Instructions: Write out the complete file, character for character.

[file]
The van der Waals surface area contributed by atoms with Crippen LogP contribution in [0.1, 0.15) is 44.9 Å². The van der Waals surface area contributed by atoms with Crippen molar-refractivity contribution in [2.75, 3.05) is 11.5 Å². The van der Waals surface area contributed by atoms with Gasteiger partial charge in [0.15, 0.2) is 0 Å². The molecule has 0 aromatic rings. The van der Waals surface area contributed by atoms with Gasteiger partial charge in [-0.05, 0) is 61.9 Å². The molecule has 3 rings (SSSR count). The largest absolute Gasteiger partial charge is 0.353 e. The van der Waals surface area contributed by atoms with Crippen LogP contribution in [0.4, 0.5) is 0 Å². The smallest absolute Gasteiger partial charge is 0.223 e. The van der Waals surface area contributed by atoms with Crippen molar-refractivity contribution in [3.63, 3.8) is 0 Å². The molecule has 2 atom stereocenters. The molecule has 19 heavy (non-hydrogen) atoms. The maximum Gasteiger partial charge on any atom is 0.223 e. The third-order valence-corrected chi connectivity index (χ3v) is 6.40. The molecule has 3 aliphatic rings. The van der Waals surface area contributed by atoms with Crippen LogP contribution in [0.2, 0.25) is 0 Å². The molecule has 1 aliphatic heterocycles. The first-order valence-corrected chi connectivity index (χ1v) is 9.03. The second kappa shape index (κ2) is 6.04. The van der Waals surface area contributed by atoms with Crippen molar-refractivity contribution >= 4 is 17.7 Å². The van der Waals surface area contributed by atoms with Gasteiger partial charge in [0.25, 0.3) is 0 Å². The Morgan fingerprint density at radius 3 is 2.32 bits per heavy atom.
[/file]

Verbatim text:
The van der Waals surface area contributed by atoms with Crippen LogP contribution in [0.1, 0.15) is 44.9 Å². The van der Waals surface area contributed by atoms with Crippen molar-refractivity contribution in [2.75, 3.05) is 11.5 Å². The van der Waals surface area contributed by atoms with Gasteiger partial charge in [0.15, 0.2) is 0 Å². The molecule has 0 aromatic rings. The van der Waals surface area contributed by atoms with Gasteiger partial charge in [-0.05, 0) is 61.9 Å². The molecule has 3 rings (SSSR count). The largest absolute Gasteiger partial charge is 0.353 e. The van der Waals surface area contributed by atoms with Crippen LogP contribution in [0.4, 0.5) is 0 Å². The smallest absolute Gasteiger partial charge is 0.223 e. The van der Waals surface area contributed by atoms with Crippen molar-refractivity contribution in [3.63, 3.8) is 0 Å². The molecule has 2 atom stereocenters. The molecule has 19 heavy (non-hydrogen) atoms. The maximum Gasteiger partial charge on any atom is 0.223 e. The third-order valence-corrected chi connectivity index (χ3v) is 6.40. The molecule has 3 aliphatic rings. The van der Waals surface area contributed by atoms with Crippen LogP contribution in [0.2, 0.25) is 0 Å². The molecule has 1 aliphatic heterocycles. The first-order valence-corrected chi connectivity index (χ1v) is 9.03. The second kappa shape index (κ2) is 6.04. The van der Waals surface area contributed by atoms with Crippen molar-refractivity contribution >= 4 is 17.7 Å². The van der Waals surface area contributed by atoms with Gasteiger partial charge in [0.25, 0.3) is 0 Å². The Morgan fingerprint density at radius 3 is 2.32 bits per heavy atom.